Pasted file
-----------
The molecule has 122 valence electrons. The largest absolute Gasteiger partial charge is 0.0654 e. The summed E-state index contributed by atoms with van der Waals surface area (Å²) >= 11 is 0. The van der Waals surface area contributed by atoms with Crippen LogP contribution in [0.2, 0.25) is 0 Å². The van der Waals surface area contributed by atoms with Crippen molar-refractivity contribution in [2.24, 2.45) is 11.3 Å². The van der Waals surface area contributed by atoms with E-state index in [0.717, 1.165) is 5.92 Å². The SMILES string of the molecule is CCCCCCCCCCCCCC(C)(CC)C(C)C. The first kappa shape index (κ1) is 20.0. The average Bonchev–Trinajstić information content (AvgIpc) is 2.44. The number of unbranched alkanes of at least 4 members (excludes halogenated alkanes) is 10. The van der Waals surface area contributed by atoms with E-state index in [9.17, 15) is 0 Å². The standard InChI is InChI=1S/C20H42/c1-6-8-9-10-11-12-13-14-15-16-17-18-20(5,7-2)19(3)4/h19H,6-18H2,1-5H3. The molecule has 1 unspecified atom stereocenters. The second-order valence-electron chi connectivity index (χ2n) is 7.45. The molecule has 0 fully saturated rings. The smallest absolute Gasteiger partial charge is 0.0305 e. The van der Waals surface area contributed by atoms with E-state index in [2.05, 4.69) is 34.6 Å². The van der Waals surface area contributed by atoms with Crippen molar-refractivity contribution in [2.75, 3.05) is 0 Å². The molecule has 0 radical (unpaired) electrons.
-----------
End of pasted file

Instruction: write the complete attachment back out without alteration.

The molecule has 122 valence electrons. The largest absolute Gasteiger partial charge is 0.0654 e. The summed E-state index contributed by atoms with van der Waals surface area (Å²) >= 11 is 0. The van der Waals surface area contributed by atoms with Crippen LogP contribution in [0.2, 0.25) is 0 Å². The van der Waals surface area contributed by atoms with Crippen molar-refractivity contribution in [2.24, 2.45) is 11.3 Å². The van der Waals surface area contributed by atoms with E-state index in [0.717, 1.165) is 5.92 Å². The SMILES string of the molecule is CCCCCCCCCCCCCC(C)(CC)C(C)C. The first kappa shape index (κ1) is 20.0. The average Bonchev–Trinajstić information content (AvgIpc) is 2.44. The number of unbranched alkanes of at least 4 members (excludes halogenated alkanes) is 10. The van der Waals surface area contributed by atoms with E-state index in [9.17, 15) is 0 Å². The standard InChI is InChI=1S/C20H42/c1-6-8-9-10-11-12-13-14-15-16-17-18-20(5,7-2)19(3)4/h19H,6-18H2,1-5H3. The molecule has 1 unspecified atom stereocenters. The second-order valence-electron chi connectivity index (χ2n) is 7.45. The molecule has 0 fully saturated rings. The smallest absolute Gasteiger partial charge is 0.0305 e. The van der Waals surface area contributed by atoms with E-state index in [2.05, 4.69) is 34.6 Å². The van der Waals surface area contributed by atoms with Crippen molar-refractivity contribution in [2.75, 3.05) is 0 Å². The molecule has 0 radical (unpaired) electrons.